Wednesday, November 24, 2010

Beware the "Bewares": The Difference Between "Can't" and "Don't Want To"

A while back, I wrote a post in which I insisted that "the worst was over" – meaning that finding out was the lowest point and that there was nowhere to go but up (even if you spend some time mired in the darkness first). Some readers commented that might be the case for me, but not for them, which prompted me to write this post.
Clearly, there are some of us for whom the "worst" gets worse still. Who, even as they're reeling from the discovery of another woman, find out the Other Woman is pregnant. Or that they contracted an STD. Or, in my case, that there wasn't an Other Woman...but dozens.
However, it's critical for our own healing to recognize that much of what we say we "can't" deal with is more truthfully acknowledged as something we don't want to deal with. 

Deepak Chopra (on this site here) tells us this:

In reality you can let go of any situation any time. “I can’t” really means, “I fear the emotional consequences if I do.” Your ego draws a line in the sand and insists that you will not survive the inner feelings that will arise if the line is crossed.
A powerful limitation is being self-imposed here, and at bottom it isn’t true. You will survive any emotion; indeed, whatever you consider to be too much fear, too much loss, too much humiliation, too much disapproval, too much rejection has already happened.

He's right, of course. "I can't", in my case, absolutely means, "I won't because it will hurt too much." Like someone who's been burned before, I don't even want to get close to the flames.
But I've realized lately how much that attitude is holding me back. Keeping me from taking chances because I fear the possible rejection.
Just the other morning, as my husband was getting ready to leave for work, I started to reach for him to give him a hug and a good-bye kiss. And in that split second I felt myself hesitate. Don't, whispered a voice inside. Don't let your guard down. Don't let your heart soften. 
It was, perhaps, the first time I've really noticed that voice, though, if I painstakingly mine my memory bank, it has been whispering to me a lifetime of "bewares".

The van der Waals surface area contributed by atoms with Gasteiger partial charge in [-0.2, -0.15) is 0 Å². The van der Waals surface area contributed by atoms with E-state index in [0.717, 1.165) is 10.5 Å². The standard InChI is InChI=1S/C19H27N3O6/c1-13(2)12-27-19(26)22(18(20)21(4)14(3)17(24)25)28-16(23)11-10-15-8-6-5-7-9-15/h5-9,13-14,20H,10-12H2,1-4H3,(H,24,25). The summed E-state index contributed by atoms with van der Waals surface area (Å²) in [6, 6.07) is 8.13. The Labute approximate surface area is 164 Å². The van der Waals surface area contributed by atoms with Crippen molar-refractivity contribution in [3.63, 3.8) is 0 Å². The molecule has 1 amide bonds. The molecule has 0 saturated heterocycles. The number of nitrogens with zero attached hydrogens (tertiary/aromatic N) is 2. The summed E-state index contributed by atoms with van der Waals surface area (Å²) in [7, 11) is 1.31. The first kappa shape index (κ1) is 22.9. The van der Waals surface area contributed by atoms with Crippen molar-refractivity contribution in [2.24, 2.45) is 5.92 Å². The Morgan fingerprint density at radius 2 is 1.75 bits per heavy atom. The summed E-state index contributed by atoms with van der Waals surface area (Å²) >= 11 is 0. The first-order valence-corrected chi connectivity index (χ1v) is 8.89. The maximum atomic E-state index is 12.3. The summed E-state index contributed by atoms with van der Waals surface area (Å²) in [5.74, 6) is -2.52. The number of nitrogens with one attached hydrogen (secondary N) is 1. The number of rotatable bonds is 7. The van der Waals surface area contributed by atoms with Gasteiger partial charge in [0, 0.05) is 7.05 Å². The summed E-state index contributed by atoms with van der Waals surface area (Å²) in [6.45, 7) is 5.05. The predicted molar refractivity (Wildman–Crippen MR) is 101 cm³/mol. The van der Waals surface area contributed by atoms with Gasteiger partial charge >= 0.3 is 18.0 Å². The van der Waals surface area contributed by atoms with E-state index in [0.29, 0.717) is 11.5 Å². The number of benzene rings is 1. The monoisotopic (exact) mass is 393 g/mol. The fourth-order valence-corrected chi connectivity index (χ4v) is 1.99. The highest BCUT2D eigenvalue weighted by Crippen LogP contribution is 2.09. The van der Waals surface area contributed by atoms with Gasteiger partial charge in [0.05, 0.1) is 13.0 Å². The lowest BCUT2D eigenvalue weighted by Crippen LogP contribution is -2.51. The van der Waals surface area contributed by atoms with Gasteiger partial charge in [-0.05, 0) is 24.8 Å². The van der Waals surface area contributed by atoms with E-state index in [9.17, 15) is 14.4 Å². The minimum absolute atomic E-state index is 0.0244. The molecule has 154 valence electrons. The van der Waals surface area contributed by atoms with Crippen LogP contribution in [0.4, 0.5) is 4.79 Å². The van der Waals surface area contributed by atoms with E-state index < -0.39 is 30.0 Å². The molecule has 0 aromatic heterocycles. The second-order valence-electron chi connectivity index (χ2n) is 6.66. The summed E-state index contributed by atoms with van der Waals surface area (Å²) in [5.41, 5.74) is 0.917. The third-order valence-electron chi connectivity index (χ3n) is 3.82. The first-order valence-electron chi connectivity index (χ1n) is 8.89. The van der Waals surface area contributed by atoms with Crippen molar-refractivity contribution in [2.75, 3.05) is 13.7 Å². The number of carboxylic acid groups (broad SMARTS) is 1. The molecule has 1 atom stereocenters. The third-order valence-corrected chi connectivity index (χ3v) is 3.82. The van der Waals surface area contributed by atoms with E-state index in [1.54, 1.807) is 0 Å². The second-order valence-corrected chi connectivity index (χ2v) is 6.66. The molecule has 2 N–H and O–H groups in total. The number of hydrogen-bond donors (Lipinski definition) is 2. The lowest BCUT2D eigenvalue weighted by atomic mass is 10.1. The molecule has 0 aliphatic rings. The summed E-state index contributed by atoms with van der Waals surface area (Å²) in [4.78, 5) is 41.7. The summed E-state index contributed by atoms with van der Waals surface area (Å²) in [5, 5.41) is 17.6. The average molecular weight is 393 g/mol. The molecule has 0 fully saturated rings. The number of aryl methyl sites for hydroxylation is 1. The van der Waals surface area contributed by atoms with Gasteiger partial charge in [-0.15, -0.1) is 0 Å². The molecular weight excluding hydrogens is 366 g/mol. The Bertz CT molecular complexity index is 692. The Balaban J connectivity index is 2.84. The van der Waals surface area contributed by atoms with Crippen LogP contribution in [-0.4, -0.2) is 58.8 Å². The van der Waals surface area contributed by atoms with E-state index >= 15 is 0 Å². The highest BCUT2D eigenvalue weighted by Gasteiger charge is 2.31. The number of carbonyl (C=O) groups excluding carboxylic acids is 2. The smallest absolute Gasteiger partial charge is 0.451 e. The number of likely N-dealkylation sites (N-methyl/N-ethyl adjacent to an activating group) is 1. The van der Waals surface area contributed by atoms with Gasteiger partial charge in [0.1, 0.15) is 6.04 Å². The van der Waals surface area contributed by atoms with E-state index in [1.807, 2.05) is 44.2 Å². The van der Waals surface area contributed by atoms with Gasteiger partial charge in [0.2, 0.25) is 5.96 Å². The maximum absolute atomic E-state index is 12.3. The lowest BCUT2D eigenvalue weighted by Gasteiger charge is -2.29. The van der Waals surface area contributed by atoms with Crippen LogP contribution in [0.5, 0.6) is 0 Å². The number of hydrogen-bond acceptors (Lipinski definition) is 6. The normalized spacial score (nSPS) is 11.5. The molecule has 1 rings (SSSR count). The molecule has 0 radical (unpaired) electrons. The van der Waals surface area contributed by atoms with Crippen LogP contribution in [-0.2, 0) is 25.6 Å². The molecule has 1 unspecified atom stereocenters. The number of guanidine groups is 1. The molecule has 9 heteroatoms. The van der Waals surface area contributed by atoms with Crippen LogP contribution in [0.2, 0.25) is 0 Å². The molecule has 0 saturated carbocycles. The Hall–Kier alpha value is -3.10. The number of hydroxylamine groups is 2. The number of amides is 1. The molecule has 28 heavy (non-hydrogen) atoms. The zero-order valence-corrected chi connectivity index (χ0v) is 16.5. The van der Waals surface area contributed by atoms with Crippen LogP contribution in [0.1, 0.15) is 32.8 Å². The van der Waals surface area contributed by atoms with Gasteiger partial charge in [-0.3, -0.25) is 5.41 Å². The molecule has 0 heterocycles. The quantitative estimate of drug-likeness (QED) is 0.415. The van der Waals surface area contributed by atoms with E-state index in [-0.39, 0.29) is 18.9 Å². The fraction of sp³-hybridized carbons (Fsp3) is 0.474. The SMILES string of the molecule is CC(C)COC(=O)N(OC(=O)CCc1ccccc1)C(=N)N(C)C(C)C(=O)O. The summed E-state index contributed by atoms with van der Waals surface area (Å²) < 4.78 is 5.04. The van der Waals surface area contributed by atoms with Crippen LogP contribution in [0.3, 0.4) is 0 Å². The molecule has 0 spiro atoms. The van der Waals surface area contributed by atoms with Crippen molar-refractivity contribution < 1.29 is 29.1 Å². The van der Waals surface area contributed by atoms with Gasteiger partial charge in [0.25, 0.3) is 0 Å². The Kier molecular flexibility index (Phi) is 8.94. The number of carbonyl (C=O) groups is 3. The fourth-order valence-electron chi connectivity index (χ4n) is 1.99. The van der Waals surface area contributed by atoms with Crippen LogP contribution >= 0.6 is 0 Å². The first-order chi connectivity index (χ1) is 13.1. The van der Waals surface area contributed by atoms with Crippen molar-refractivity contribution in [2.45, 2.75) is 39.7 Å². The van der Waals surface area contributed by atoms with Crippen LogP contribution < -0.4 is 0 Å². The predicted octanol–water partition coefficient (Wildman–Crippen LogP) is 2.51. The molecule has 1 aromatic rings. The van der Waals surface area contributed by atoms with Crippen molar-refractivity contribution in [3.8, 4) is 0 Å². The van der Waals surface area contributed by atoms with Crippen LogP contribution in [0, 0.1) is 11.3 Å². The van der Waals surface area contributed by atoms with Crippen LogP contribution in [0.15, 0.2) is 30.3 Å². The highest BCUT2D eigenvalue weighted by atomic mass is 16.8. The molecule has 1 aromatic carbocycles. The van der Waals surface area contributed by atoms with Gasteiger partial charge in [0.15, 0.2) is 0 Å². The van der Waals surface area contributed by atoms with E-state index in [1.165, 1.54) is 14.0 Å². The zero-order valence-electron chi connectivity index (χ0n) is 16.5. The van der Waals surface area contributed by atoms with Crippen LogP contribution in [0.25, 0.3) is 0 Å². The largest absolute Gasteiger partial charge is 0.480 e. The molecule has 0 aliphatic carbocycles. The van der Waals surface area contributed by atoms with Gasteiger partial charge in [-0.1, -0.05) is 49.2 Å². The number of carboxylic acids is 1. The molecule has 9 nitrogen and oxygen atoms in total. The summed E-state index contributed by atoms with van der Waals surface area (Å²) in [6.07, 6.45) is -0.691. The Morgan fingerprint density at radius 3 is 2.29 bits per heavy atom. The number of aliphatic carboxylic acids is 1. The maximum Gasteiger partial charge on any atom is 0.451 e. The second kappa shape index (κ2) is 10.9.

What's astonishing to me, and likely to anyone who hasn't dealt with betrayal, is that I'm almost four years from D-Day. Surely one would expect the fallout to be long over. For life to have resumed its normalcy.
And yet, that little voice is still whispering. Still trying to protect me from "worst".
I've been lamenting recently that I take little joy in life anymore. So, while I think I'm protecting myself from further pain, I'm also insulating myself to life's pleasures. 
It's time, I think, to acknowledge that those "bewares" are holding me back from a life fully lived. 

Have you managed to fight back the "bewares" and open your heart again? What did you do to ensure you didn't become hardened to life's joys? How long did it take you from D-Day? Share your story here.


  1. I guess it all comes down to trust and anyone who has been betrayed will agree that "trust" is a multi-layered, complicated issue. Do I trust my H to go to work and come home, pay the bills and run our everyday life , yes. Would I trust him to ever again work in another city Monday to Friday ,since that's when he had the affair ,no not now and maybe I will never.
    I, like you have to be careful to not deprive myself of his genuine affection since I do believe that he is remorseful and he is trying to be the best H he can be. It's hard though. He is the one who had the poor judgement, he is the one who brought all this grief and mistrust into our lives. He has battered my self-esteem and confidence. I did nothing so I am trying hard not to self-punish and part of that is being able to open up and accept his apololgy and his affection. It is a day to day struggle. But I do know that there is nothing wrong with me and that I deserve love and affection. The ball is in his court, if he ever screws up again I know what I will do.

  2. I to catch myself about to reach out and take my husbands hand whilst we are walking along, or to touch him in passing perhaps- we used to have a very loving touching relationship before I found out about what he had done. (it makes it all the more confusing for him to be the way he is but so loving at home)
    I will just stop mid movement and not do it or sometimes I will, or he will make a point of catching hold of my hand or giving my hugs and I feel resentful for the contact. I simply don't like it and don't want to do it.

    Can't and won't go had and hand with our talking too. My husband can't hear about what he has done without becoming a jerk again so I have given up trying to talk to him, which comes down to wont as it's to painful to be treated unfairly.
    We- as in I talk at the therapists and my husband stalls and don't talk much.
    I am basically keeping the peace, just to keep the family unit running along for a bit longer.
    Gaining emotional and financial independence takes time and when I think I have enough of both I wonder what my decision will be.

  3. You said: "I've been lamenting recently that I take little joy in life anymore. So, while I think I'm protecting myself from further pain, I'm also insulating myself to life's pleasures."

    I can relate! I received flowers today for no reason, except that he loves me, he said. I should be enjoying the smell of roses on a dark, dreary afternoon. Instead, I'm trying to figure out what he's done.



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